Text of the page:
I'm imagining a scenario where fights keep ending before the Vagabond player can deploy a finisher, because the enemies break contact or give up when they hit the HP range where the finishing moves are viable. Leading to frustration that the Vagabond doesn't get to do what their class is supposed to be good at, unless they want to chase down and kill fleeing enemies after the battle is over.

Jun 20, 2008

The diagonal movement thing is deeply weird and a little off-putting to me.

Nov 12, 2020

Minimal commentary here, but just as an observation from having played a Freelancer in the playtest adventure: the fixed "every X turn" mechanics in ICON are annoying to track and deeply unfun to work around. I ended up getting some other combos going pretty well, though. Not very unified in terms of mechanics but there's enough you can kind of play off other moves.

Not nearly as much as a class you're about to get to can, though.

spider bethlehem
Oct 5, 2007
Makin with the stabbins

The "diagonal movement is Vagabond only" was probably the biggest hurdle to me and to a couple of my more tactically-minded players to getting invested in the system, but on the grid it does a good job of making them feel mobile and hard to pin down in a way that a lot of the game's default zone control abilities have to work to keep up with.

mellonbread posted:

Maybe this was explained in an earlier post, but: how does this finishing move based class fit into a game with a sharp distinction between monsters (which fight to the last breath and can be killed without consequence) and sentient foes (who surrender or run when the going gets tough)?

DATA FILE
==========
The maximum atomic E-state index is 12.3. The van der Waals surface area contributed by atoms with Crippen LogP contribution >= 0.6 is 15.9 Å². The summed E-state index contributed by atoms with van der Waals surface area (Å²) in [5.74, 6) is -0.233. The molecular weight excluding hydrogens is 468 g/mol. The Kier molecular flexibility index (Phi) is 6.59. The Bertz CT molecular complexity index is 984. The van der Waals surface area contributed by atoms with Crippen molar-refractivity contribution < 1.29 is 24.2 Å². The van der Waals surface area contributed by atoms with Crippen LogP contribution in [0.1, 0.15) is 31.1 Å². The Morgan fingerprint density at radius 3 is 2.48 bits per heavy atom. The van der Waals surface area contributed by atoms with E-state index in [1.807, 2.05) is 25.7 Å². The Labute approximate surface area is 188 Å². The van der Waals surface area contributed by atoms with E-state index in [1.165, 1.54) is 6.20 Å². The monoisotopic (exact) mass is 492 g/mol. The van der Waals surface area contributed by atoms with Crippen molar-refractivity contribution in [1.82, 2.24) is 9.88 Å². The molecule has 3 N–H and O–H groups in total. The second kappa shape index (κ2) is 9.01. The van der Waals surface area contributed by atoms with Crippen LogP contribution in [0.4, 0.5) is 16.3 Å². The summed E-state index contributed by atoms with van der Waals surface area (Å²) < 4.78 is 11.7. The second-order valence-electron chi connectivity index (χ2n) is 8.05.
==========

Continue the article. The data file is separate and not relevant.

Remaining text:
I'm imagining a scenario where fights keep ending before the Vagabond player can deploy a finisher, because the enemies break contact or give up when they hit the HP range where the finishing moves are viable. Leading to frustration that the Vagabond doesn't get to do what their class is supposed to be good at, unless they want to chase down and kill fleeing enemies after the battle is over.

This thought occurred to me too. Icon does have the rule that knocking down doesn't equal killing unless the player says so - they enter a state called "defeated," the same state players go into when they get zeroed out, in which they can't take damage or take actions until Rescued by an ally, and very few monsters have Rescue as an action. So while this conjures a bit of a narrative issue ("Tell me how you nonlethally bounce a .44 off an angel's face to put this guy down") fatal takedowns are a choice, not a default.

In my experience, Finishing Blow acts as a fight accelerator. Some of the enemy types have explicit Officers or Summoners who are massive force mulitipliers for their side, so focusing them down to the ground makes the other side way weaker, and narratively, their defeat can easily start a rout. In practice this tends to be that once the fight has been going for a bit and the important enemies sussed out, suddenly the Vagabonds' damage against them spikes and their vocabulary becomes much broader. Enemies can have Finishing Blow and similar abilities, so the stakes go up sharply as rounds pass, kind of like 13th Age's Momentum die - but players can get back up after being bloodied, NPCs can't.

I have yet to see it become an issue on the field of honor. It's a bit weird that it's not an expendable resource like the Stalwart's Heroics or the Wright's Aether, but it does make a notable change to the feel of the game. Like the diagonal movement.

SkyeAuroline posted:

Minimal commentary here, but just as an observation from having played a Freelancer in the playtest adventure: the fixed "every X turn" mechanics in ICON are annoying to track and deeply unfun to work around. I ended up getting some other combos going pretty well, though. Not very unified in terms of mechanics but there's enough you can kind of play off other moves.

Not nearly as much as a class you're about to get to can, though.

I am deeply not looking forward to explaining the Mendicants. Seer in particular.

spider bethlehem fucked around with this message at 21:03 on Jan 26, 2022